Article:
Now of course, these are two very different games. Yes, one is in the sky and one is in the sea. The moods and atmospheres are different. The stories too, are contrasting. I believe that the use of speech in BioShock Infinite was necessary for such a dramatic change to work. DeWitt’s relationship with Columbia, Elizabeth and his back story would not carry the same narrative weight without his verbal contributions.

It also goes some way to showing that FPS protagonists can have voices. Although… Infinite does have a few weird moments where DeWitt is talking about things he remembers… but you’re playing as him and only hearing these things for the first time… which means the way you perceive Booker and his surroundings are different to how Booker sees things…which means you’re not seeing the world from his perspective… but you are literally seeing the world through his eyes… now I have a nosebleed.

Your Thoughts?

  • How do you feel about silent characters that gain voices, or the games that abandon the silent character?
  • Do you disagree with my assessment of any of these sequels?
  • What other examples of this transformation are worth mentioning? (I’ve missed a few obvious, big series like Sonic, for example.)

The Search for the ‘Ideal’… Melee Weapon.

You! Yes you! You have a decision to make! Well… that’s not true…you don’t have to. It’s just a bit of fun really. I didn’t mean to put you under that much pressure. I’m sorry I shouted. Let’s start over.

For my first post (which was a whole month ago! How the time flies) I asked a simple question: Which games would benefit from a Zelda Weapon? What was most intriguing was that many of the responses from readers reached a consensus: every game could be improved by the addition of Link’s Hookshot.

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Continue reading “The Search for the ‘Ideal’… Melee Weapon.”

Minecraft & The Roman Empire

I am a history teacher, and I have used Minecraft to teach my students.

When you want to help someone learn, at any age, you start small. You begin with a simple concept, and then you build on it. The better that starting point, the easier it is to add more information. It also helps if that starting point is interesting and relevant to your audience. I’m not the first teacher to realise that Minecraft fits the bill as a starting point for learning. Nevertheless, I’d like to share my experiences with Minecraft as a teaching device.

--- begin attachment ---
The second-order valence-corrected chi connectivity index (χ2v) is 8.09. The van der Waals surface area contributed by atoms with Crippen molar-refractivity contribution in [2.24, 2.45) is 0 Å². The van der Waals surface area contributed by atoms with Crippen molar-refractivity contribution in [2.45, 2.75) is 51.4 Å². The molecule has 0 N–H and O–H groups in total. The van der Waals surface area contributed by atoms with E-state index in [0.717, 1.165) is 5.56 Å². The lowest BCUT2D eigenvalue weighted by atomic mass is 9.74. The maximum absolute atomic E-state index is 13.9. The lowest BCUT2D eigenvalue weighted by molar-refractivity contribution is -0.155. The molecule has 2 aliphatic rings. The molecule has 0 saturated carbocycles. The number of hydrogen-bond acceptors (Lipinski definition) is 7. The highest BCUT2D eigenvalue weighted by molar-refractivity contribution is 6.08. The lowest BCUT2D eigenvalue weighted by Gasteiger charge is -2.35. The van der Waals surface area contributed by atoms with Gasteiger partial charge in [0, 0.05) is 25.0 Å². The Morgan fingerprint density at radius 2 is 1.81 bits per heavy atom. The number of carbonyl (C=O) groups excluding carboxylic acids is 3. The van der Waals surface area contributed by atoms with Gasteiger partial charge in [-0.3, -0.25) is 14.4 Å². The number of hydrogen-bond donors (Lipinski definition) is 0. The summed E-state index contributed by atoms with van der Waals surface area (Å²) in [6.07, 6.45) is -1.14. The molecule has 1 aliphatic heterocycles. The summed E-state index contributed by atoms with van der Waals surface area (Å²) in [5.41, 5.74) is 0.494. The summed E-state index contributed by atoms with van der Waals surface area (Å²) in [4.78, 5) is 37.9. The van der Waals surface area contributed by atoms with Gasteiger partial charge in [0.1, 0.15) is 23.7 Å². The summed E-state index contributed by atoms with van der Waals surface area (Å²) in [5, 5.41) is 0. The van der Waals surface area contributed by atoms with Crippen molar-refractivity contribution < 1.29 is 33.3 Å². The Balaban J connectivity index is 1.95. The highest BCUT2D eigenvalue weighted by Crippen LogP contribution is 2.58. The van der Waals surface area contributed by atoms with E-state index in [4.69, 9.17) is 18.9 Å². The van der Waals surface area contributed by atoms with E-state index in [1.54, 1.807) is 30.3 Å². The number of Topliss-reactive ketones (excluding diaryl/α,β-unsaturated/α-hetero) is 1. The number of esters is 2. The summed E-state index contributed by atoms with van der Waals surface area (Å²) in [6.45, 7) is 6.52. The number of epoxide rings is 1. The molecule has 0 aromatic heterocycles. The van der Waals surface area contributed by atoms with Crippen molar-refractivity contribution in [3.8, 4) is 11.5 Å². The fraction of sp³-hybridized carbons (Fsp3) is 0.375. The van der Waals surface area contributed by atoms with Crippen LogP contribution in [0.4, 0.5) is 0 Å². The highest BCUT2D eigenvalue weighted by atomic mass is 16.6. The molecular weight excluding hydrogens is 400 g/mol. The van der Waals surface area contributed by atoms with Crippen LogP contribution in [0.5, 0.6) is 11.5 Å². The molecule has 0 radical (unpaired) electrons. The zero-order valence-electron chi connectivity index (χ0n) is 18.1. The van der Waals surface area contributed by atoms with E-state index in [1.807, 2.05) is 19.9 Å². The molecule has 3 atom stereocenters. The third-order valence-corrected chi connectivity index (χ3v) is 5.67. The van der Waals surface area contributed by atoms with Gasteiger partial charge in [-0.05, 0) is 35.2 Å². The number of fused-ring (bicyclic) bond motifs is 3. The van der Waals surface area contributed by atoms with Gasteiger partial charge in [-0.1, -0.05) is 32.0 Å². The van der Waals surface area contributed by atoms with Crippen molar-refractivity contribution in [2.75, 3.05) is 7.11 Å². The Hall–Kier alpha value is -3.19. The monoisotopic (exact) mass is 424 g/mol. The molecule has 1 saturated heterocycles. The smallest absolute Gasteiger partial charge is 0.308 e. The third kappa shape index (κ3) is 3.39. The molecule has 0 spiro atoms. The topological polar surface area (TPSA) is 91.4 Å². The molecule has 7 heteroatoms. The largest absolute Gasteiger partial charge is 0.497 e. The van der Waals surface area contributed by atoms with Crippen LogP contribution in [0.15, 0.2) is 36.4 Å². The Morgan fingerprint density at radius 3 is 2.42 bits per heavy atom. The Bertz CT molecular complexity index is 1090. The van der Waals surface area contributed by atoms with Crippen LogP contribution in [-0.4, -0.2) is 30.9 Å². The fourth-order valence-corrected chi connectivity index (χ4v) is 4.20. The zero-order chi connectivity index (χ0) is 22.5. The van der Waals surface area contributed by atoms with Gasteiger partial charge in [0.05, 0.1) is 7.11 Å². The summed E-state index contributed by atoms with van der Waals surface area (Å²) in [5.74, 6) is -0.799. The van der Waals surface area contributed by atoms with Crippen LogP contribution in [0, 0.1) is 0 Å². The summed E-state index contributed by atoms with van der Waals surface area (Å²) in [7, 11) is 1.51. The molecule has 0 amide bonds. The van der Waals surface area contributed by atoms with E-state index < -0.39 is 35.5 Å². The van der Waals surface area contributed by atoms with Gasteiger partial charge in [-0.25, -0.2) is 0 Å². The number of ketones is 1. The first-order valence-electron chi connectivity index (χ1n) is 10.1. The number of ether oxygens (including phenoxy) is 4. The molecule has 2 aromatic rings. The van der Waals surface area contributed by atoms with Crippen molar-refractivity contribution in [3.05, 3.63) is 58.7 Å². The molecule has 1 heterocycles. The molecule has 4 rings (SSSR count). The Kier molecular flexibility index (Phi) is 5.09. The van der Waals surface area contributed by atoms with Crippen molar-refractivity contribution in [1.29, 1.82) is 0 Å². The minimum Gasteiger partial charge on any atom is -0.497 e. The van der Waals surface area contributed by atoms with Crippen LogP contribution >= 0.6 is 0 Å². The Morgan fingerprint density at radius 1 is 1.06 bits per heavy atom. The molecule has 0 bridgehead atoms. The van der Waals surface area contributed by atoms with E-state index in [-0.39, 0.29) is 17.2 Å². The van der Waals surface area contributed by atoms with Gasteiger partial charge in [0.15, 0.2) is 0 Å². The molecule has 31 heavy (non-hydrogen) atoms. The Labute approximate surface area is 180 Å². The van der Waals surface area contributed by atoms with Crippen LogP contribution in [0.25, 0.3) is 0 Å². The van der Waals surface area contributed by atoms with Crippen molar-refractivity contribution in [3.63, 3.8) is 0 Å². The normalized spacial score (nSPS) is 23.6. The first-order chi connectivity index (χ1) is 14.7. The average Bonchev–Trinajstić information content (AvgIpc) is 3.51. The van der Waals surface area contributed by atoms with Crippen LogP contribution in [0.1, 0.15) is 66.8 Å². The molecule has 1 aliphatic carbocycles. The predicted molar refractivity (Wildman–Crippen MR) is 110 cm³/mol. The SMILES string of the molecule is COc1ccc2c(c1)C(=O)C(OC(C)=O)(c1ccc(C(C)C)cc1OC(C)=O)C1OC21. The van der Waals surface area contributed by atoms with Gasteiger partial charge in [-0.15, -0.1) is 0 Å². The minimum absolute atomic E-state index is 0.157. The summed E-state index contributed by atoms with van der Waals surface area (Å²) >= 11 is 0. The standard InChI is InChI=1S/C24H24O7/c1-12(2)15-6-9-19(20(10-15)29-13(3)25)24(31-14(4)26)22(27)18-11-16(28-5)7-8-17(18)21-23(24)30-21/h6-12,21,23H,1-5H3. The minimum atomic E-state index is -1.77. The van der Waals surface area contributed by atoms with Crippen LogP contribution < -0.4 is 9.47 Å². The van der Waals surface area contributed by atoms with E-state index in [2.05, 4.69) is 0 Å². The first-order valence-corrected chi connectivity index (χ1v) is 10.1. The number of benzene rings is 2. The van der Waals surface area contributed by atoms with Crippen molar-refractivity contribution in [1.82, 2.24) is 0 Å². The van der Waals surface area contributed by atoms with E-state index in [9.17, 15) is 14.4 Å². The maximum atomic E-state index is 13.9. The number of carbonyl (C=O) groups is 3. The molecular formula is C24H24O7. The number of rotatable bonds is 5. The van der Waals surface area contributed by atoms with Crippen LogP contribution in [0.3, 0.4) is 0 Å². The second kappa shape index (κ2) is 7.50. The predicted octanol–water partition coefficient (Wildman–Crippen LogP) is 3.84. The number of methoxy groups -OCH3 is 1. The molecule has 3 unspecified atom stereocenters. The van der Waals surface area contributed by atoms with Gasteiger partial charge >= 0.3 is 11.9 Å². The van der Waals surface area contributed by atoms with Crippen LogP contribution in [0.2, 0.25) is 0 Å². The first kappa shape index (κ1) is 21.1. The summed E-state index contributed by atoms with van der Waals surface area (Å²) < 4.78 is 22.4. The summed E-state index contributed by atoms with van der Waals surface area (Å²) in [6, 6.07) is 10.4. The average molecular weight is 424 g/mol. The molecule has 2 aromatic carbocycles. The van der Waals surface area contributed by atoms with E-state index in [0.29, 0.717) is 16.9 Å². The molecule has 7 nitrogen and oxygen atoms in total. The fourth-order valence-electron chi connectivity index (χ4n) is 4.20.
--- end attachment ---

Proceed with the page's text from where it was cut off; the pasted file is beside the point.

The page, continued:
Education warning: This post contains small amounts of learning.

Continue reading “Minecraft & The Roman Empire”

Weird Theory: Is Kratos really the God of War?

There is no doubt that the God of War series is excellent, most of the time. I wouldn’t try to convince you otherwise. There are, however, a few aspects of each game that don’t add up; details in each episode that don’t quite fit; features of gameplay that don’t belong; strange moments in Kratos’ behaviour…

Individually, these minor issues mean very little, I could brush them aside with comments like “oh, that’s just a small mistake, no harm done”. When brought together and treated collectively, I have gradually begun to realise that these ‘small mistakes’ could be subtle clues to the true story behind the whole series. Clues to the true identity of the main character.

I could keep my ridiculous views to myself, but I’m of the opinion that every theory, no matter how bonkers, should be addressed and discussed. And this theory is truly bonkers. In fact, it’s crazy on more than one level…

THE THEORY:

Short version: ‘Kratos’ is completely insane and he is not the God of War.

Long Version: Kratos is not a Spartan. He is not, and has never been, the God of War. He is not even alive during the time of the Ancient Greeks or Greek Gods. Kratos, whatever his real name is, (probably something similar like ‘Craig’ or ‘Chistopher’) lives somewhere in the modern world, deep within the walls of a psychiatric hospital. The gods, monsters, scenes and violent acts ‘Kratos’ perceives are, in fact, incredibly vivid hallucinations.

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At this point you might be thinking: “Red Head, you could argue that every game is imagined, a dream, or make believe.” That’s true, but in the GoW series, that’s the point. My theory is that Kratos’ insanity is a deliberate part of the game’s design, gameplay and story – I believe that the games’ creators have deliberately placed clues throughout every ‘episode’ to the truth behind the illusions. I expect that in the next few instalments of the God of War series, the real world will begin to seep into the game, cracks will begin to appear, as Kratos’ mind begins to come to terms with the fact that his adventures are all in his head.